I hope that made sense to other people XD

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Yes, you are right: While, emotion, reason and perception can "create" new knowledge, language only allows you to "acquire" knowledge that was either felt, reasoned out, or perceived by another person. Note, however, that when IB talks about Ways of Knowing, it means "how do you know something you know?" and not "how was your knowledge created?". So language is a valid Way of Knowing.

On the other hand, this is just my perspective. After all, a poet may very well think that he or she is producing new knowledge about human nature when crafting poetry and, if you believe in it, the Bible or the Qur'an or other holy books "produce" knowledge, through language, directly from God (technically, though, this would fit into the "lost" fifth way of knowing, which is revelation, but I think IB removed that one). So, like all ToK, this is debatable.

Edited by Referos

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Also, language is everything symbolic. That a football crosses a line is highly symbolic, but when it does we know that the team scored.

Language is NOT only spoken/written language

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On a small point about language, some people argue that it's more than just acquiring knowledge. For instance, could I have a complex thought without language? Although I'm explaining this using language, could I myself understand it and think about it without using language?

Could a logical argument exist without language? :)

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The most interesting thing I found with this sort of thing is that you think in the language you know, you can't think formally without having a discussion in your head. So the same way that emotion shapes how we understand things, the strengths and limitations of our language shape the way we understand things. Is it possible that multi-linguists have more scope for knowledge because they can relate in more than one language?

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I disagree with most of the comments here in that I think Language does inherently contain knowledge, as well as, of course, being a medium for the communication and recording of information acquired through other ways of knowing.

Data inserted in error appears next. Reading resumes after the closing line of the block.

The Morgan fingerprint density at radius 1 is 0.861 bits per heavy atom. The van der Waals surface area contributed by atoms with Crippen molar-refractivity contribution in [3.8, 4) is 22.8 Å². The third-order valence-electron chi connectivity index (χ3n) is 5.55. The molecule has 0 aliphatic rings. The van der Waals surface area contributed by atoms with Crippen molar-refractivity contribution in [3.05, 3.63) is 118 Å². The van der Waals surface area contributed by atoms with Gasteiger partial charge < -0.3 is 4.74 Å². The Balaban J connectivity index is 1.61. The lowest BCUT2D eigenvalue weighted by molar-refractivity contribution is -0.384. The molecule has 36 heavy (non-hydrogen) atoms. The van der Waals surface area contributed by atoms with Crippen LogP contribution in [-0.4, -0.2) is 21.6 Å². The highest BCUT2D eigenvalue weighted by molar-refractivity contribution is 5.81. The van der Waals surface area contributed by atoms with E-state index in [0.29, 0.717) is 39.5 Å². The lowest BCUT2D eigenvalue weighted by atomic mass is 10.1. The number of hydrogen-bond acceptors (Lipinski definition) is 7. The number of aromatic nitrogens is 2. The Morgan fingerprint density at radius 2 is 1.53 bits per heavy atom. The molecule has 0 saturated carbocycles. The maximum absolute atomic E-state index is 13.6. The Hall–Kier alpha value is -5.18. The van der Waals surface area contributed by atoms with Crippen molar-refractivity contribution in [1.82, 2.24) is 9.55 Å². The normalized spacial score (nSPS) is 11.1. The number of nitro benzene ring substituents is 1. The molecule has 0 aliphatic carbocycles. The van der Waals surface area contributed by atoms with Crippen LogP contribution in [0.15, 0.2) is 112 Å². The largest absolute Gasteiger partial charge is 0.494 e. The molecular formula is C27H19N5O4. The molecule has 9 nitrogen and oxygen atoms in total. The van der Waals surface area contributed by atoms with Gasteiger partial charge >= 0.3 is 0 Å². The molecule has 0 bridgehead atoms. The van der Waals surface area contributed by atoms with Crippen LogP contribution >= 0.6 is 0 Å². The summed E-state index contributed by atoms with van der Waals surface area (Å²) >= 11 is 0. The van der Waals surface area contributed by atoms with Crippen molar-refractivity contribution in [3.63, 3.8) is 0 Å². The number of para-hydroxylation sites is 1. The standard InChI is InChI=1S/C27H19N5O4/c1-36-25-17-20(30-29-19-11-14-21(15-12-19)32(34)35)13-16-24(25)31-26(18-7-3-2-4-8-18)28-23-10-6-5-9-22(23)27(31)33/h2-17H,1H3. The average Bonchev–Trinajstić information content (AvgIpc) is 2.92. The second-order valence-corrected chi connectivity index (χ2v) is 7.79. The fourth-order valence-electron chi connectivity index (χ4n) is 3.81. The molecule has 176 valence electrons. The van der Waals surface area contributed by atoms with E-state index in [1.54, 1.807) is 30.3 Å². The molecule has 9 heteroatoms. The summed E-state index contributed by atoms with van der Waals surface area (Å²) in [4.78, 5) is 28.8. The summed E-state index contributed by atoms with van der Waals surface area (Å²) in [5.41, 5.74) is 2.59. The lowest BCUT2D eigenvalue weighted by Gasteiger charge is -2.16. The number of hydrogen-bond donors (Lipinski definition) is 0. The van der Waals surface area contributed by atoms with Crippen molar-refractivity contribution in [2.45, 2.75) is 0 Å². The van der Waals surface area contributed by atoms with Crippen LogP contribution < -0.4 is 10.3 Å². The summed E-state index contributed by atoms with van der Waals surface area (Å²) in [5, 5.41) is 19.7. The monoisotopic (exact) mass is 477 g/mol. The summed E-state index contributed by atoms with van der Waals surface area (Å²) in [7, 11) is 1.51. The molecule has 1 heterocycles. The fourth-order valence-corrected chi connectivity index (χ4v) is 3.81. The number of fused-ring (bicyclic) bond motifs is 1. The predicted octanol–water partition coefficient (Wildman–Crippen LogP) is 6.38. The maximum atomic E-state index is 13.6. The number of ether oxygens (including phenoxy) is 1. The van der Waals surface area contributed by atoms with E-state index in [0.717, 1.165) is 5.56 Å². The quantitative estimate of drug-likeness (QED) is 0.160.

Language can reveal two main types of information:

1) Knowledge about the culture from which it comes in terms of their 'frame' (ways of thinking about things, dealing with concepts and abstract ideas, priorities and even belief systems). Think about idioms and clichés such as I haven't the foggiest(British weather? haha), acid test (scientific background), God knows (religion); the wealth of information that can be gleaned from even just these three trivial examples is astonishing.

2) Reflective information about the history of the language (and it's mother culture). The obvious example for this is the multitude of 'loanwords' from other languages you can find when you peer into any language. In English, for example, there are blatantly 'stolen words' such as déjà vu/café/avant-garde from French, wunderkind/doppelgänger/kaputt from German etc. but also words fully integrated into our language e.g. typhoon (tái fēng), gung ho (gōng hé), ketchup (qié zhī) from chinese, booze, anchor, slurp, tattoo and countless others from Dutch, flack, lager, rucksack, abseil from German...you get the idea... All this information offers fascinating insight into migration and trading patterns, intercultural relations and dominance (Latin, for example, is a mishmash of languages from cultures the Romans conquered) and can often even trace concepts and ideas back to their originating cultures with suprising accuracy.

Damn, that was more than I had intended to write...hope it helps :hug:

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Everything we know is through language, dude. It's a way of knowing because language is the source of all meaning. You can see something, or feel an emotion, or rationalize something in your head, but by definition it's not knowledge until it can be recognized--which is what language allows us to do.

woah woah calm down, everything we know is through language? really? that's a bit of a broad claim :)

OP you underestimate the fact that you on your own are not the only bearer of knowledge. your knowledge is limited, and hence so are reasoning, emotions and perception. Because of your paradigm you won't be able to gain the same knowledge or come to the same deductions as someone with a different paradigm.

So through knowlege you get to share and gain the knowledge of others, if phrased correctly in their own experiences... I think it's a much more reliable WOK than emotion anyway...